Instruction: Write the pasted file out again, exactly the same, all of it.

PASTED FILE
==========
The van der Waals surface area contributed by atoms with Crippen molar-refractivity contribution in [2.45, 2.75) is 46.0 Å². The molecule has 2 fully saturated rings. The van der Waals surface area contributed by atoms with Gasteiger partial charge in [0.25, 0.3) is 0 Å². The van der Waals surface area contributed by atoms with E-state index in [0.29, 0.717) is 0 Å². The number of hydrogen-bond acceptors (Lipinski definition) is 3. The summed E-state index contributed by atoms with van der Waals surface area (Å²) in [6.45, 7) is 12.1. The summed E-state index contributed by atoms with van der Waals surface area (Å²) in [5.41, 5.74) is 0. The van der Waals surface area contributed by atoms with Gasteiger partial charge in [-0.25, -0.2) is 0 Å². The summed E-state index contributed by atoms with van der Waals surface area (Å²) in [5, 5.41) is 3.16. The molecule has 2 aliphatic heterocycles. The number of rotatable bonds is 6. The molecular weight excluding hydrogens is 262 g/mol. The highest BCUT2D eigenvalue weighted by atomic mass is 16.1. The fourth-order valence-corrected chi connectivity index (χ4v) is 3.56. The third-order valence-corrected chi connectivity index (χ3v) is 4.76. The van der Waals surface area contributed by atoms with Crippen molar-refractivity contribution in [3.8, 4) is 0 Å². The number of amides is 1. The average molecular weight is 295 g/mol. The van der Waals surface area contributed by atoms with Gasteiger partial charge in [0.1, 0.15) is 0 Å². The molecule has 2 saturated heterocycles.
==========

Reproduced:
The van der Waals surface area contributed by atoms with Crippen molar-refractivity contribution in [2.45, 2.75) is 46.0 Å². The molecule has 2 fully saturated rings. The van der Waals surface area contributed by atoms with Gasteiger partial charge in [0.25, 0.3) is 0 Å². The van der Waals surface area contributed by atoms with E-state index in [0.29, 0.717) is 0 Å². The number of hydrogen-bond acceptors (Lipinski definition) is 3. The summed E-state index contributed by atoms with van der Waals surface area (Å²) in [6.45, 7) is 12.1. The summed E-state index contributed by atoms with van der Waals surface area (Å²) in [5.41, 5.74) is 0. The van der Waals surface area contributed by atoms with Gasteiger partial charge in [-0.25, -0.2) is 0 Å². The summed E-state index contributed by atoms with van der Waals surface area (Å²) in [5, 5.41) is 3.16. The molecule has 2 aliphatic heterocycles. The number of rotatable bonds is 6. The molecular weight excluding hydrogens is 262 g/mol. The highest BCUT2D eigenvalue weighted by atomic mass is 16.1. The fourth-order valence-corrected chi connectivity index (χ4v) is 3.56. The third-order valence-corrected chi connectivity index (χ3v) is 4.76. The van der Waals surface area contributed by atoms with Crippen molar-refractivity contribution in [3.8, 4) is 0 Å². The number of amides is 1. The average molecular weight is 295 g/mol. The van der Waals surface area contributed by atoms with Gasteiger partial charge in [0.1, 0.15) is 0 Å². The molecule has 2 saturated heterocycles.